Better late than never.
At Bike Law, we know too well that drivers are often not seriously charged for injuring cyclists in crashes.
But in more and more of our cases, they are. Here’s a recent example from North Carolina in which the police correctly upped the charges from misdemeanor to felony. Thanks to the growing number of police officers that are learning more about bicycle laws and safety.
Also, this is yet another example of why we don’t use the phrase “bicycle accident.” There was nothing accidental here.
On March 6, 2016, Gregory Caddell was driving, intoxicated, along a 35 mph road behind a group of people riding bicycles. The group was in the process of turning left from Walker’s Ferry Road onto Mt. Olive Church Road. Walker’s Ferry crests slightly before heading downhill toward the turn onto Mt. Olive.
Caddell decided, on that Sunday afternoon at around 3:30, that he was in too much of a hurry to drive the speed limit on a residential country road, so he sped up to pass. With very limited sight distance, he moved into the oncoming lane before he reached the crest of the hill. He continued in the oncoming lane as he went over the hill and approached the intersection. He kept going, despite the fact that the people in front of him were already in the process of making the left turn. Without slowing down, he plowed into Levi Nelson, who was in the turn at that moment, sending him flying into the ditch and seriously injuring him. The driver then continued down the road without ever having touched his brakes. Levi is represented by Bike Law’s Ann Groninger in North Carolina.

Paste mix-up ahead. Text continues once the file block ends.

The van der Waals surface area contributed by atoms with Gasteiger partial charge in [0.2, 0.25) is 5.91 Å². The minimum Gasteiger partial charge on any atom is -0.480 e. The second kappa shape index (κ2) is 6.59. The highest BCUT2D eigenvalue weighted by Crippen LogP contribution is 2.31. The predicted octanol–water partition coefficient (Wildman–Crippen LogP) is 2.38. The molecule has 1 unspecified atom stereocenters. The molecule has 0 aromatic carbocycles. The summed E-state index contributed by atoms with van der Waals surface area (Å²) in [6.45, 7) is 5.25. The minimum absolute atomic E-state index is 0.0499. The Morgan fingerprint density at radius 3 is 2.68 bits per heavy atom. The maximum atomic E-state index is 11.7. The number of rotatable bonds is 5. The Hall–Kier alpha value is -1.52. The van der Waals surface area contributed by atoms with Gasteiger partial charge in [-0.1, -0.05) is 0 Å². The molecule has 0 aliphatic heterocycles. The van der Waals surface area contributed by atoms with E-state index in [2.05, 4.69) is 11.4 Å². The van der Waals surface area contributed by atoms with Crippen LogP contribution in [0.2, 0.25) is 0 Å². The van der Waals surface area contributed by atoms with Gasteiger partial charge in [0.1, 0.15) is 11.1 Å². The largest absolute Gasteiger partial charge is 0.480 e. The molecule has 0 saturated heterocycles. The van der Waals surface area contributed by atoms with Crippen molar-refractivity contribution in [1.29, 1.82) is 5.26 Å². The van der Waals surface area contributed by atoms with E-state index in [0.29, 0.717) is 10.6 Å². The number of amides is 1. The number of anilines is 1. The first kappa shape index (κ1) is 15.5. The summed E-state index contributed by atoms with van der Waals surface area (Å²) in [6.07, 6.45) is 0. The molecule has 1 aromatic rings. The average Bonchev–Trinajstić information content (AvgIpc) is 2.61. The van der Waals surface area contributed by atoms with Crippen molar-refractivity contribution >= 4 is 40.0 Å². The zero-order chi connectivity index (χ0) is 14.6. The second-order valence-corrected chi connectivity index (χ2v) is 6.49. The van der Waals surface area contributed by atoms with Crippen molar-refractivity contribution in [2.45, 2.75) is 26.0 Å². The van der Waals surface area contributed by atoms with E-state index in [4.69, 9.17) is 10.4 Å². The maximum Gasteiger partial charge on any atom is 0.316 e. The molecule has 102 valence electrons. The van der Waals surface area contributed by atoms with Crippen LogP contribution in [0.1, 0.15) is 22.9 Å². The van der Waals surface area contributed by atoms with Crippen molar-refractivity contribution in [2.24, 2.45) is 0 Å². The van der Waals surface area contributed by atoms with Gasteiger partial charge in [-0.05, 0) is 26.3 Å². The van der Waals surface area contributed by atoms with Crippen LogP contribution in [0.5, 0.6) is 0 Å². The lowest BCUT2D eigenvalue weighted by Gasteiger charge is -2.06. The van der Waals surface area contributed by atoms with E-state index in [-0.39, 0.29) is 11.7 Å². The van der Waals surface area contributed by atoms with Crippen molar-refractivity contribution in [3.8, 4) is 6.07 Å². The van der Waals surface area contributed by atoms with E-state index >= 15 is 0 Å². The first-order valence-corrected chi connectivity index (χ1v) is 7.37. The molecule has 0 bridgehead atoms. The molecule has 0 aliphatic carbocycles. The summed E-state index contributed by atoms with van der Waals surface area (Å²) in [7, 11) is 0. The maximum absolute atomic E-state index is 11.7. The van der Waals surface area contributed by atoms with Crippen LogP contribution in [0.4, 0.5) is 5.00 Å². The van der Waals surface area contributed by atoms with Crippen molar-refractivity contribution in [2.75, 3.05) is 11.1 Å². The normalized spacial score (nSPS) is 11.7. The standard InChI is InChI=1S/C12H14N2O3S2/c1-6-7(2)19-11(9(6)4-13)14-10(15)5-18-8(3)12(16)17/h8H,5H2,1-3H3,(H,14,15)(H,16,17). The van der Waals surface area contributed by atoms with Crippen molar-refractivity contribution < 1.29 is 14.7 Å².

Thankfully Caddell was caught and thankfully the responding police officer made sure Caddell was tested for intoxication. But despite his egregious behavior, Caddell was charged only with misdemeanors.
Today Caddell was arrested on felony charges. This is an open case so the information we can share now is limited.
But we did want to share with our friends the big sigh of relief we felt today when we saw the news.
Bike Law founder and bicycle crash lawyer Peter Wilborn has raced, toured, commuted, and ridden his bike daily for fun. In 1998, Peter had a bike tragedy in his own family, realized firsthand the need for lawyers who understand cycling, and devoted his law practice to Bike Law.